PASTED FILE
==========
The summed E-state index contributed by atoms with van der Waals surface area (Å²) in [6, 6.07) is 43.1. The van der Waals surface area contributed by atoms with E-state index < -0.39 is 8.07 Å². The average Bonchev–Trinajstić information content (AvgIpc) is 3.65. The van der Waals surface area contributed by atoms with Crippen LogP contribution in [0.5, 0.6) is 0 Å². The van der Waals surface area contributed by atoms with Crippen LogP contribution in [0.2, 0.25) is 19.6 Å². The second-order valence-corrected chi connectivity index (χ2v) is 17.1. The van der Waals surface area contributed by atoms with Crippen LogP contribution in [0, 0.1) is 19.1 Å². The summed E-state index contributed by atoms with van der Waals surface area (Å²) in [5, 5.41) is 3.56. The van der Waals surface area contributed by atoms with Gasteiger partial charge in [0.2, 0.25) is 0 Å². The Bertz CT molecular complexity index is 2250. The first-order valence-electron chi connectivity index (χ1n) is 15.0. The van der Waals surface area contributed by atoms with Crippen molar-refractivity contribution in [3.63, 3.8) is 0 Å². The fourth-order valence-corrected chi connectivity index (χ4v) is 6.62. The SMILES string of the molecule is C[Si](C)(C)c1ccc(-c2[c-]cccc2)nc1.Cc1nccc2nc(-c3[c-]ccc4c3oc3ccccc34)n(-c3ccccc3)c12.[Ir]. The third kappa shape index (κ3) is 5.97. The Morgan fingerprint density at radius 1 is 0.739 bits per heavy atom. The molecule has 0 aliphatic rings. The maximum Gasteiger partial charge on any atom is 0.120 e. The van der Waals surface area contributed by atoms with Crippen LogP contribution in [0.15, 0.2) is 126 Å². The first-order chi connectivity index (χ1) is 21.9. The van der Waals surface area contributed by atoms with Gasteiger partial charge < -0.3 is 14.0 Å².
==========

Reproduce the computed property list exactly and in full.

The summed E-state index contributed by atoms with van der Waals surface area (Å²) in [6, 6.07) is 43.1. The van der Waals surface area contributed by atoms with E-state index < -0.39 is 8.07 Å². The average Bonchev–Trinajstić information content (AvgIpc) is 3.65. The van der Waals surface area contributed by atoms with Crippen LogP contribution in [0.5, 0.6) is 0 Å². The van der Waals surface area contributed by atoms with Crippen LogP contribution in [0.2, 0.25) is 19.6 Å². The second-order valence-corrected chi connectivity index (χ2v) is 17.1. The van der Waals surface area contributed by atoms with Crippen LogP contribution in [0, 0.1) is 19.1 Å². The summed E-state index contributed by atoms with van der Waals surface area (Å²) in [5, 5.41) is 3.56. The van der Waals surface area contributed by atoms with Gasteiger partial charge in [0.2, 0.25) is 0 Å². The Bertz CT molecular complexity index is 2250. The first-order valence-electron chi connectivity index (χ1n) is 15.0. The van der Waals surface area contributed by atoms with Crippen molar-refractivity contribution in [3.63, 3.8) is 0 Å². The fourth-order valence-corrected chi connectivity index (χ4v) is 6.62. The SMILES string of the molecule is C[Si](C)(C)c1ccc(-c2[c-]cccc2)nc1.Cc1nccc2nc(-c3[c-]ccc4c3oc3ccccc34)n(-c3ccccc3)c12.[Ir]. The third kappa shape index (κ3) is 5.97. The Morgan fingerprint density at radius 1 is 0.739 bits per heavy atom. The molecule has 0 aliphatic rings. The maximum Gasteiger partial charge on any atom is 0.120 e. The van der Waals surface area contributed by atoms with Crippen LogP contribution in [0.15, 0.2) is 126 Å². The first-order chi connectivity index (χ1) is 21.9. The van der Waals surface area contributed by atoms with Gasteiger partial charge < -0.3 is 14.0 Å².